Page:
This subproject is one of many research subprojects utilizing theresources provided by a Center grant funded by NIH/NCRR. The subproject andinvestigator (PI) may have received primary funding from another NIH source,and thus could be represented in other CRISP entries. The institution listed isfor the Center, which is not necessarily the institution for the investigator.Optical clearing of human skin; preliminary results of in vitro and in vivo studies Background: Skin is a highly scattering structure due to its complex morphology. Light-based diagnostic and therapeutic procedures lose a significant amount of light due to scattering. Lack of adequate penetration for diagnostic and therapeutic procedures is often compensated by increasing the power and radiant exposure of the incident light. Such measures often lead to un-desirable side effects such as epidermal and dermal injury leading to infection, blistering and even scarring. Reduction in skin scattering is therefore desirable for better light penetration thru intact human skin. Material and methods: chemical combinations of different concentrations of polypropylene glycol and polyethylene glycol were created. Optical clearing potential of a variety of chemicals was tested in vitro, using full thickness human skin. The optical clearing potential of various chemicals was also tested in vivo, by using optical coherence tomography and measuring the maximum depth imaged non-invasively. Light-based therapeutic procedures such as laser assisted hair removal, tattoo removal and laser treatment of port-wine stains was also tested in vivo, using the topically applied optical clearing agents, as part of an IRB approved study on-going at Beckman laser clinic. Results: chemical combinations of PPG and PEG in a specific ratio produced significant clearing of the skin in vitro as well in vivo. The maximum depth of skin as imaged with OCT was markedly increased. Light-based therapeutic procedures produced significantly less epidermal and dermal side effects when combined with the topically applied clearing agent. Additionally, better light penetration for therapeutic procedures also reduced the number of treatments required to achieve the desired result.Conclusions: topically applied optical clearing agents reduce surface, as well as dermal scattering of light, as it penetrates intact human skin in vitro and in vivo. light-based diagnostic as well as therapeutic procedures can benefit significantly if optical clearing of the skin is performed prior to the desired procedure. Additionally, reduction in scattering provides epidermal as well as dermal protection, thereby reducing the incidence of significant side effects such as infection, pigmentary changes, blistering and scarring.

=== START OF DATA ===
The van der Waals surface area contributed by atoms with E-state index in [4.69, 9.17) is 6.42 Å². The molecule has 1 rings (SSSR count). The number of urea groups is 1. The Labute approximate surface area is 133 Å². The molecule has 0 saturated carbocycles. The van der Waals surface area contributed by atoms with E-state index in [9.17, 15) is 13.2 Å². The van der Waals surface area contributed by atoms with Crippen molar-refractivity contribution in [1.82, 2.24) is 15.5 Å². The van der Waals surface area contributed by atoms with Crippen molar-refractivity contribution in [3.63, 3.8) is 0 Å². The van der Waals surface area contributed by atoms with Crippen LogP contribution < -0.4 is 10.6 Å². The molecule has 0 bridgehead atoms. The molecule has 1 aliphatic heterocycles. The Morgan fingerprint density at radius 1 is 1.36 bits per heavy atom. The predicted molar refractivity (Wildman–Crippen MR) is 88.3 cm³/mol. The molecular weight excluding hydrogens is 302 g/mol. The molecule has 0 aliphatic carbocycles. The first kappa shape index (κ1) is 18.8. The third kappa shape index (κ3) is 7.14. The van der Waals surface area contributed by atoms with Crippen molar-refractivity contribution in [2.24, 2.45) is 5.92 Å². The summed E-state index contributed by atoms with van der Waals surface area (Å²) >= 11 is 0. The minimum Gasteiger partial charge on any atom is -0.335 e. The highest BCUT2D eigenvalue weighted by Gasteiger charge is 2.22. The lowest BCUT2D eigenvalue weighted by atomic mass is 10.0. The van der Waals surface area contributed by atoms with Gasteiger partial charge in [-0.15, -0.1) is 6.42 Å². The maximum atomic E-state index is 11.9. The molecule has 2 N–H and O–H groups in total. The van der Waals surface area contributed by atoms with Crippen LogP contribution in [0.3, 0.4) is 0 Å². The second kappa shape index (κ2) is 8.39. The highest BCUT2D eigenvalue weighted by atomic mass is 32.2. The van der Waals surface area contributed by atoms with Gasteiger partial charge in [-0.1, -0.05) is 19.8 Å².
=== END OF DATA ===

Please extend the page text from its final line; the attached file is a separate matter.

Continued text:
National Institute of Health (NIH)
National Center for Research Resources (NCRR)
Biotechnology Resource Grants (P41)
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University of California Irvine
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